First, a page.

Safely and anonymously surrender healthy infants with Safe Haven Baby Box at Decatur Township Fire Department No. 74 starting July 1, 2018.
Ebony Cox, firstname.lastname@example.org
The Carmel Fire Department on Friday unveiled its first Safe Haven Baby Box, a device people can safely and anonymously use to surrender healthy infants without fear of prosecution.
The new addition, at Douglas Callahan Fire Station 45, 10701 N. College Ave., marks Indiana’s sixth Safe Haven box. That includes one installed this summer in Indianapolis, at a Decatur Township fire station that received its first abandoned infant in July.
Carmel’s box was dedicated in the honor of “Baby Amelia,” an abandoned infant found deceased under a tree branch at Eagle Creek Park in 2014, according to Carmel Fire Department spokesman Tim Griffin. Friday is the date officials think would have been her birthday, he said.
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The decision to place the box at Carmel Station 45 was heavily influenced by its location, Griffin said. The station, near 106th Street and College Avenue, is close to I-465and major thoroughfares like Meridian Street, Keystone Avenue and Michigan Road.
Indiana’s Safe Haven Law, which passed in 2000, allows a person to surrender a healthy infant under 30 days of age to law enforcement or health officials. This summer, an expansion of the law went into effect that allowed the drop-offs to be anonymous and added protections for EMS providers who are given a sick infant, should the baby die in their care.
That was due in part to the fact that many women who would otherwise surrender their child don’t want to be identified, a concern these boxes address, said Monica Kelsey, a firefighter with the Woodburn (Ind.)Fire Department and founder of Safe Haven Baby Boxes.
According to multiple state and national safe-haven advocacy organizations, more than 3,600 babies have been safely surrendered to safe havens across the country.
Kelsey has been working since 2013 to develop and pass legislation in various states for baby box installation. Indiana’s first two were installed in 2016, and the first babies were dropped off in the boxes in 2017. Since the installation of the first boxes, there have been no reports of deceased abandoned infants in the state, Kelsey said.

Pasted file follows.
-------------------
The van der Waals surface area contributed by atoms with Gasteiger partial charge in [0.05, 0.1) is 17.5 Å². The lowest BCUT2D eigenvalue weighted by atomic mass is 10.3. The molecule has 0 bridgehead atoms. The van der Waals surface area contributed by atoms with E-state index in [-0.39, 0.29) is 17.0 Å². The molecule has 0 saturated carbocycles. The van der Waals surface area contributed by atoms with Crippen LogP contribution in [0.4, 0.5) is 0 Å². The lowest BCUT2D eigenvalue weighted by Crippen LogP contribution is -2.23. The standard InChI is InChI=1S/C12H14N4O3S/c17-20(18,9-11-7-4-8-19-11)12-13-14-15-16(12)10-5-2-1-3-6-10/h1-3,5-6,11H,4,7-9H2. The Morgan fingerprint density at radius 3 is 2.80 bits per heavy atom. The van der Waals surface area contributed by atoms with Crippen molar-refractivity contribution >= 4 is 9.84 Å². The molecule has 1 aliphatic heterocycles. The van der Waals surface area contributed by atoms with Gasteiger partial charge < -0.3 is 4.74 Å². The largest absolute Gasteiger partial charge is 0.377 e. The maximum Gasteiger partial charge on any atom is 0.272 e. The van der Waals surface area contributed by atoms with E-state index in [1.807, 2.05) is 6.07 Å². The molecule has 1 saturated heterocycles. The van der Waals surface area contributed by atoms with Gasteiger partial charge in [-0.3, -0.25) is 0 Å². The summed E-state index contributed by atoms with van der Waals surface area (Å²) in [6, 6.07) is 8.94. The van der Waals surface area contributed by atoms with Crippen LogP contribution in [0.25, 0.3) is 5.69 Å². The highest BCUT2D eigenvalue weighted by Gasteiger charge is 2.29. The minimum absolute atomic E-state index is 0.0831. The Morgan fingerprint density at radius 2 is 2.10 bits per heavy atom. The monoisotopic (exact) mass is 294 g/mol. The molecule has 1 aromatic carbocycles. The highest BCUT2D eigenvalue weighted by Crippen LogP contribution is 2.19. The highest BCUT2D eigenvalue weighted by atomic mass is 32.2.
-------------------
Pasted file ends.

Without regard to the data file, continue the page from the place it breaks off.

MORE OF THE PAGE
“So, you’ve got to look at what we’ve done to accomplish this, and it’s pretty clear what we’re doing is working,” she said.
In many cases, however, infants are found abandoned just outside the safe-haven location.
“It’s pretty obvious that these people who are going to these safe-haven locations know that it’s a safe-haven location, they just don’t want to do that final step of the face-to-face interaction,” she said.
One way Safe Haven Baby Boxes aim to reduce infant deaths involves a silent alarm that alerts emergency personnel within 30 seconds of the baby being placed in the box.
While every state has a safe haven law on the books, three — Indiana, Ohio and Pennsylvania — allow Safe Haven Baby Boxes, Kelsey said. Just this week, Michigan Gov. Rick Snyder vetoed a bill to allow such boxes, saying it wouldn’t be appropriate for children to be placed in a device instead of being handed over by their mother or guardian.
The box at Carmel Station 45 is ready if needed, Griffin said.
“We hope that it’s never used,” he said, “but we’re so grateful for the resources we’ve been given to be able to install one, so that if it is needed for a mother, that it can be there for her and that child.”
Call IndyStar reporter Holly Hays at 317-444-6156. Follow her on Twitter: @hollyvhays.
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